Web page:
- The Washington Times - Tuesday, February 20, 2018

D.C. Schools Chancellor Antwan Wilson resigned Tuesday amid a scandal over receiving preferential treatment in the transfer of his daughter to a school outside her district in violation of a policy he had written himself.

His resignation, after only one year on the job, roils the leadership of D.C. Public Schools even as it lessens some of the political pressure on Mayor Muriel Bowser, who is seeking re-election to a second term in November after having hailed Mr. Wilson’s hire last year. A growing number of lawmakers and parents had called for his ouster.

“After listening to many families and stakeholders and officials, it became clear to me over the last several days that Chancellor Wilson would be unable to successfully lead D.C. schools [and has] not been able to regain the community’s trust,” Miss Bowser said during a Tuesday afternoon press conference to announce she had accepted his resignation.

The mayor appointed the District’s chief of elementary schools, Amanda Alexander, as interim chancellor while the city conducts a nationwide search for a permanent superintendent. Ms. Alexander has worked in D.C. schools since 1998.

“My aim is just to make sure that we finish the year strong,” Ms. Alexander said in a statement.

By Tuesday afternoon, the majority of the 13-member D.C. Council had called for Mr. Wilson’s resignation: Brianne Nadeau (Ward 1), Mary Cheh (Ward 3), Kenyan McDuffie (Ward 5), Charles Allen (Ward 6), Vincent Gray (Ward 7), Elissa Silverman (at-large) and Robert White (at-large).

At-large council member David Grosso, who chairs the Education Committee, issued a statement Tuesday saying he “welcomed” Mr. Wilson’s resignation because “it has become evident that no amount of effort on his part would restore their faith in him.”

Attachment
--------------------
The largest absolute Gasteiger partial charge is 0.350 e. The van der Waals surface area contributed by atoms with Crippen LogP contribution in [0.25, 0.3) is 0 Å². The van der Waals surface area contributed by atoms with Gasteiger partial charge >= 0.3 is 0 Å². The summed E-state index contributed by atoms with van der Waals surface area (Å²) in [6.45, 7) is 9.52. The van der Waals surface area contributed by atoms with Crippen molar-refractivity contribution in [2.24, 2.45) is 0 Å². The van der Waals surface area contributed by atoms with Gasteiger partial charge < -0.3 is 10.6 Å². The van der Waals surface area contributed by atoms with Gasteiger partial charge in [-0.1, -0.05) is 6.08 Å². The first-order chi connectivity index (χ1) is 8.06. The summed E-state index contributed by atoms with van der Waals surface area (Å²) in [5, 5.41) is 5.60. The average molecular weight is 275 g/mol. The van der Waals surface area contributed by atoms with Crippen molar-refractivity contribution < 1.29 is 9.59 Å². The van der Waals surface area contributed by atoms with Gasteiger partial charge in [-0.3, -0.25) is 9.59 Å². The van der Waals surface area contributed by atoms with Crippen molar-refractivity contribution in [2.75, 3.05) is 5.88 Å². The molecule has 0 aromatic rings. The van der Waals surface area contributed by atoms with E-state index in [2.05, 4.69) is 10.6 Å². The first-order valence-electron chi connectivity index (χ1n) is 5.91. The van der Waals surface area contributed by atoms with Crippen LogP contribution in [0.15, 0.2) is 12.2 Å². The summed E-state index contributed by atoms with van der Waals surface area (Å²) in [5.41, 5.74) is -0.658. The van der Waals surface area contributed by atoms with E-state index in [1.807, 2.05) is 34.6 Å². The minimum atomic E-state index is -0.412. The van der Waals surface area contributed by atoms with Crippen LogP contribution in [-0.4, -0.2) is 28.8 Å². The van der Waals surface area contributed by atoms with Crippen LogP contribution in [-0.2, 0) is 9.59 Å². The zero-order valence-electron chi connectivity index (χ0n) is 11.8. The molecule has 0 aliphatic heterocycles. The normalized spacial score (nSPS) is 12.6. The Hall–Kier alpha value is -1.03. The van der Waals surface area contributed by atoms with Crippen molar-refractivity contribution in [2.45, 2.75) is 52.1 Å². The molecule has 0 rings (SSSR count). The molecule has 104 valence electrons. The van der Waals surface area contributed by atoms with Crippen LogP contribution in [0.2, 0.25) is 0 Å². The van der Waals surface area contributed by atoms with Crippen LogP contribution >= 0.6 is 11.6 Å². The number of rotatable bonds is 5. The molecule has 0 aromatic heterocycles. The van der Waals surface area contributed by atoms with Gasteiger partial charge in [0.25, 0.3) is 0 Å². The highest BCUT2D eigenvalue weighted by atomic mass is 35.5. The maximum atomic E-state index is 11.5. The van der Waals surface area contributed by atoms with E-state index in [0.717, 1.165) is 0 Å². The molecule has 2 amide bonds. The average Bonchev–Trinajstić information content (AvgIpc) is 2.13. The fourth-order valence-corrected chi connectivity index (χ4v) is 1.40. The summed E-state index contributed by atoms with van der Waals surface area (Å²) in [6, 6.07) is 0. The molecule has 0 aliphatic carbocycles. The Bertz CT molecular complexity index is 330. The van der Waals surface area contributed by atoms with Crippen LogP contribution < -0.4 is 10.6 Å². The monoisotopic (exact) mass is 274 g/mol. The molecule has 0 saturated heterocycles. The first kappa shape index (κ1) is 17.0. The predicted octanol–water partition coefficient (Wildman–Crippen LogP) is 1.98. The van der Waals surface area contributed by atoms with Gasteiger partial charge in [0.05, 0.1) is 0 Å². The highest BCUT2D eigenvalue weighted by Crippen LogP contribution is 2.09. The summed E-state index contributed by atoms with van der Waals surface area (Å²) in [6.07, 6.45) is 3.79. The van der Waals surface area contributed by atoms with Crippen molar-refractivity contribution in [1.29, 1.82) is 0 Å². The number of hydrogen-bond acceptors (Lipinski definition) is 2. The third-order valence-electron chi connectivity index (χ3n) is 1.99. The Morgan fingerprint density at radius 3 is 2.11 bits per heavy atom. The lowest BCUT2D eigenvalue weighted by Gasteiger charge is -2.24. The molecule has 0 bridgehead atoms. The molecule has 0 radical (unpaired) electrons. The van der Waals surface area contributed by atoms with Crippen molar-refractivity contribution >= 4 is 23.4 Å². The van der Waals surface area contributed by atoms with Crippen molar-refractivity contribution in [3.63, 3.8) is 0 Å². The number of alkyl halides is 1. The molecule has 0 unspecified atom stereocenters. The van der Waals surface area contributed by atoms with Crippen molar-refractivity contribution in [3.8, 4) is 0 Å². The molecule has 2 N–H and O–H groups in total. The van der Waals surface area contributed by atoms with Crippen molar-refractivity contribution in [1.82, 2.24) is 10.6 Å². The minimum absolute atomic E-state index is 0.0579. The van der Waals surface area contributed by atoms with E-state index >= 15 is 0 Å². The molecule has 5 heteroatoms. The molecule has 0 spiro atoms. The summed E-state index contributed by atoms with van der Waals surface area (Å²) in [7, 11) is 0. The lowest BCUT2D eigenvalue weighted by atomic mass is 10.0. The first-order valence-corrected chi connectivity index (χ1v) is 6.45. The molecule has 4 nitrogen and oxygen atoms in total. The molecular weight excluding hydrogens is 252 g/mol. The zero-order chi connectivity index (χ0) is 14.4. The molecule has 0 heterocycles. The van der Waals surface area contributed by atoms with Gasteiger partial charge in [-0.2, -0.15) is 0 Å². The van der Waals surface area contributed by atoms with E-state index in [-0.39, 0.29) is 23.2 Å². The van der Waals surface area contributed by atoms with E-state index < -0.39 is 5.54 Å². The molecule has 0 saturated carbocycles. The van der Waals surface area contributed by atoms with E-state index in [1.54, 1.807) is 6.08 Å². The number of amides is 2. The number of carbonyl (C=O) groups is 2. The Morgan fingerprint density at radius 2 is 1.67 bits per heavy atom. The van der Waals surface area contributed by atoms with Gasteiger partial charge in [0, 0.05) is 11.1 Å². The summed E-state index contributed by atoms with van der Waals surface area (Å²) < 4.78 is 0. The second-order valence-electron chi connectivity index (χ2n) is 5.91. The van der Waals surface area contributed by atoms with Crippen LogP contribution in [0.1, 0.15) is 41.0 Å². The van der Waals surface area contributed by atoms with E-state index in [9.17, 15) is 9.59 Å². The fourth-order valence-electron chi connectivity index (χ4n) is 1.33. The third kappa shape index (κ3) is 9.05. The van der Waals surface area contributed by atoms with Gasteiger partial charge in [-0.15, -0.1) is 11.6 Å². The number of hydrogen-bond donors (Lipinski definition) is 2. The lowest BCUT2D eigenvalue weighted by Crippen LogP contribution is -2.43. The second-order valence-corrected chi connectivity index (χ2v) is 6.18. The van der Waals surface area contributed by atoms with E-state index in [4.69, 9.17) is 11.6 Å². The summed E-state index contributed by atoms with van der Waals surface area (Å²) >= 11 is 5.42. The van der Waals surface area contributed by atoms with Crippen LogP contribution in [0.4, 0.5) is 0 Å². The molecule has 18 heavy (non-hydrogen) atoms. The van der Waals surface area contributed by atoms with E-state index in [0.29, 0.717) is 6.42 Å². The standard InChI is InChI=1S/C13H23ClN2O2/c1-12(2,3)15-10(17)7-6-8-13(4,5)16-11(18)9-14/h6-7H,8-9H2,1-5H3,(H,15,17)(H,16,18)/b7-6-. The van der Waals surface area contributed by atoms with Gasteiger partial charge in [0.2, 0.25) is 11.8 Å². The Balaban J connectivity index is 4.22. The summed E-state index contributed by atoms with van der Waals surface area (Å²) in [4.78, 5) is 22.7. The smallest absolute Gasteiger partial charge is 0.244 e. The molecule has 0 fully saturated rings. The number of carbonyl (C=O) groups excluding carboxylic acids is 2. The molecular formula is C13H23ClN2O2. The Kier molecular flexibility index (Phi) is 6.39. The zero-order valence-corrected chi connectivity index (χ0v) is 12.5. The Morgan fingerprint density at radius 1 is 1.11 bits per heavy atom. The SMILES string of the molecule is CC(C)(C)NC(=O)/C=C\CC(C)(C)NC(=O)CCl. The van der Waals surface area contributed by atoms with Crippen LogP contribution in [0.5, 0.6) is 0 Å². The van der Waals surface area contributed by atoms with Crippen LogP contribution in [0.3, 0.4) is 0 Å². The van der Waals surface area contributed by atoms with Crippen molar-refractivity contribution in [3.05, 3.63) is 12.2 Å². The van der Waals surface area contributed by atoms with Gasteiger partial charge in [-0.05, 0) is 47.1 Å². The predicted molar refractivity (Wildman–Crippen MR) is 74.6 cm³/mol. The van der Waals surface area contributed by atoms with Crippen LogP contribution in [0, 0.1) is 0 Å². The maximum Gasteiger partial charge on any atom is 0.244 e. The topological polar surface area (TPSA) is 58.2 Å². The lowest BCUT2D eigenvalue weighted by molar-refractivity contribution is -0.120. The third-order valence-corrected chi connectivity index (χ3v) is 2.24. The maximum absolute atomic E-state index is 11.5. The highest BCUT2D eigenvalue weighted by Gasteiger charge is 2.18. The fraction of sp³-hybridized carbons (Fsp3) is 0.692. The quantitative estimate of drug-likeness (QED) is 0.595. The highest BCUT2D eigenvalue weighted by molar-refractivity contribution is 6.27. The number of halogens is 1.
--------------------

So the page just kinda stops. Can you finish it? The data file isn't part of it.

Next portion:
According to the Office of the Inspector General (OIG), Mr. Wilson asked his wife to speak with Deputy Mayor of Education Jennifer Niles about transferring their eldest daughter to Woodrow Wilson High School in the middle of the academic year. Ms. Niles complied, bypassing the District’s lottery system for transferring students outside their district and placing Mr. Wilson’s daughter at the front of Wilson High’s 100-person waiting list.

Ms. Niles resigned Friday.

Additionally, the OIG determined that the chancellor had not sought approval from the Board of Ethics for the transfer — a step required by his own policy whenever a D.C. government official requests a school transfer.

When asked by reporters how much money the city will owe Mr. Wilson of his $280,000 annual salary, the mayor did not specify.

“He has a contract with us that we will negotiate his exit,” Miss Bowser said during Tuesday’s press conference.

On Friday, Mr. Wilson withdrew his daughter from Wilson High and apologized in a letter to city residents, saying his “actions did not align with DCPS policy. In doing so, I failed the school system and the D.C. community.”

A spokesman for Mr. Gray told The Washington Times the scandal is a “lightning rod” issue, saying his office had received a large number of emails and calls from parents about the matter.

“I’m incredibly disappointed and frustrated by finding out this news that the chancellor literally worked to break the rule that he just put in place to go around the lottery,” Ward 6 resident Sameena Kluck told The Times on Tuesday.

Ms. Kluck, who works as a strategic account executive in a private legal publishing company in the District, has two children in third and fifth grades at the Capitol Hill Montessori school. She said her eldest child applied to attend Washington Latin Charter School last year, only to end up No. 245 on a waiting list.

Mr. Wilson leaves the office of schools chancellor under a cloud, as did his predecessor.

Kaya Henderson stepped down as chancellor in September 2016, but that November she was censured for an ethics violation for soliciting a $100,000 contribution from a food vendor that was accused of overbilling D.C. schools for $19 million.

What’s more, an OIG report concluded that Ms. Henderson had allowed some parents — including two top Bowser aides — to flout rules for the school lottery, similar to Mr. Wilson’s violation. The Washington Post first reported about the inspector general’s conclusion in May.

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